“Florida will not turn a blind eye to the dangers of Biden’s border crisis,” DeSantis said in a tweet last month in announcing the Florida bill. “We are proposing additional measures to protect Florida residents from these reckless federal policies, including mandatory electronic verification and prohibiting local government from issuing ID cards to illegal aliens.”
While authorities in Texas and Florida trumpet their border enforcement efforts, no major immigration laws have emerged this year in Arizona, where some of the nation’s toughest laws targeting immigrants have been devised.
Arizona’s “show me your papers” law, passed in 2010, required law enforcement officers to determine the immigration status of a detained or arrested person if they suspected the person might be in the United States without legal authorization, a practice that detractors said encouraged racial profiling police actions. The courts eventually struck down several of the law’s provisions.
Arizona’s Republican lawmakers are facing off against Democratic Gov. Katie Hobbs, who this year vetoed a GOP-backed budget and a bill banning teaching public school children subjects its authors described as “critical race theory.”
New Mexico, which also shares a border with Mexico, has steadily removed barriers for immigrants without legal status to access public benefits, student financial aid and licensing for professions requiring accreditation since 2021.
After taking office in 2019, Democratic Gov. Michelle Lujan Grisham withdrew most of the National Guard troops her Republican predecessor sent to the border and denounced a “sham of border alarmism.”
New Mexico’s legislative chamber is also controlled by Democrats. However, lawmakers this week rejected a proposal to prohibit state and local government agencies from participating with U.S. Immigration and Customs Enforcement (ICE) in detaining immigrants seeking asylum.
In North Carolina, Republican lawmakers last month launched a new attempt to require police chiefs to cooperate with federal immigration agents interested in picking up certain inmates believed to be in the United States without legal authorization. Democratic Gov. Roy Cooper twice vetoed earlier versions of the measure, but Republican majorities in the General Assembly have since increased.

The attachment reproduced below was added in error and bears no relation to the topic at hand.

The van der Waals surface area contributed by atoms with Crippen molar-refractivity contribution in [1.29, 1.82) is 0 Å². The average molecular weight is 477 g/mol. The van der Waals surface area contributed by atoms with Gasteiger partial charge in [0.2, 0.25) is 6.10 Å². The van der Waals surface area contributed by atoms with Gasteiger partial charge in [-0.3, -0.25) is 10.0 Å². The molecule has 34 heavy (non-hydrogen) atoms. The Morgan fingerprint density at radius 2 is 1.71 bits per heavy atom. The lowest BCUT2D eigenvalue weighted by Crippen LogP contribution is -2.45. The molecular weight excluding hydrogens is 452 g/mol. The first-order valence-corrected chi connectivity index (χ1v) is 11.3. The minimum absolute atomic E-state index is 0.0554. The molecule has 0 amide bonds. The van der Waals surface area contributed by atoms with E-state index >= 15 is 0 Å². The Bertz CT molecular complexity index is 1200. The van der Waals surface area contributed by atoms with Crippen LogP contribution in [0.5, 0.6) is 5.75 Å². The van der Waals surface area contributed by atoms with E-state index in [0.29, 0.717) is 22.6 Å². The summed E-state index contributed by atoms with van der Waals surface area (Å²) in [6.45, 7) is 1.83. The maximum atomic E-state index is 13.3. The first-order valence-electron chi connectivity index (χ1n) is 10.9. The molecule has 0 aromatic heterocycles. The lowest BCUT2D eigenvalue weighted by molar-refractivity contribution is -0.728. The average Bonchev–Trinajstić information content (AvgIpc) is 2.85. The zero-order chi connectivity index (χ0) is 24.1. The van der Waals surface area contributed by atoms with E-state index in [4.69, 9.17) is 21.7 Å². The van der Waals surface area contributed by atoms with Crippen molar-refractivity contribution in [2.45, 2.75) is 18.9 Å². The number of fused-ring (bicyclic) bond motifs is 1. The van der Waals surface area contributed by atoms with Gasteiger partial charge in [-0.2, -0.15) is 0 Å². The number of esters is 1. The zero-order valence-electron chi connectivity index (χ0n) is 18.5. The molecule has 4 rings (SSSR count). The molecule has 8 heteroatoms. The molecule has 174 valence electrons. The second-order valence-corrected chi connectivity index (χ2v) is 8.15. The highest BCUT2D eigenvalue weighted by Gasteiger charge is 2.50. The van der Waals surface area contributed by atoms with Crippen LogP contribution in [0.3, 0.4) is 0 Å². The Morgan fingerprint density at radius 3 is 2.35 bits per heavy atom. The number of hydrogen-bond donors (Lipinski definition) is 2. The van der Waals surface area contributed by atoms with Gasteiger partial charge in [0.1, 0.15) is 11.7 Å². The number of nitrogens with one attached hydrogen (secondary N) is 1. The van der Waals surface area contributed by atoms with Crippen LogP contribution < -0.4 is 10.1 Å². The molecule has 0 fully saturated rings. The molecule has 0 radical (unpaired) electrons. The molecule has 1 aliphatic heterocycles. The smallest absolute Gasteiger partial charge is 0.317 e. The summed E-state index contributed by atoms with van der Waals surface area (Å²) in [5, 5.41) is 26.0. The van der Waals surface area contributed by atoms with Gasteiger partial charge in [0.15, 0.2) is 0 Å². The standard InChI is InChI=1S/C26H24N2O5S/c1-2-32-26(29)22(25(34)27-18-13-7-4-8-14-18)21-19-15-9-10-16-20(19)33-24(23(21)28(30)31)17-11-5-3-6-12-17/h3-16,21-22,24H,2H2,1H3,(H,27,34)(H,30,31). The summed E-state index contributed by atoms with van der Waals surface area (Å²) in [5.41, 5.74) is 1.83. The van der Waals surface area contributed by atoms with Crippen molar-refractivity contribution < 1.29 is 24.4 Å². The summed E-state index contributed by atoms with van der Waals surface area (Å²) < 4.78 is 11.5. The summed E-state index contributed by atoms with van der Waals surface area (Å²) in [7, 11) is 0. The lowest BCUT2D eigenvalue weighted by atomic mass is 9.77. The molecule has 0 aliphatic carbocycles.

A similar attempt in Idaho has so far failed to pass its legislative introduction.
Immigration-related legislation in other states includes:
– A Georgia bill that failed to advance that would cover in-state college tuition for immigrant students who came to the United States as children and are protected by Deferred Action for Childhood Arrivals (DACA). Bills are moving forward that would prohibit companies and some individuals from certain foreign countries from purchasing farmland within 25 miles of any military base.
– A Colorado bill aimed at allowing immigrants who came to the United States as children and are protected from deportation to possess a firearm so they can become law enforcement officers.
Melissa Galbraith is the World News reporter for Globe Live Media. She covers all the major events happening around the World. From Europe to Americas, from Asia to Antarctica, Melissa covers it all. Never miss another Major World Event by bookmarking her author page right here.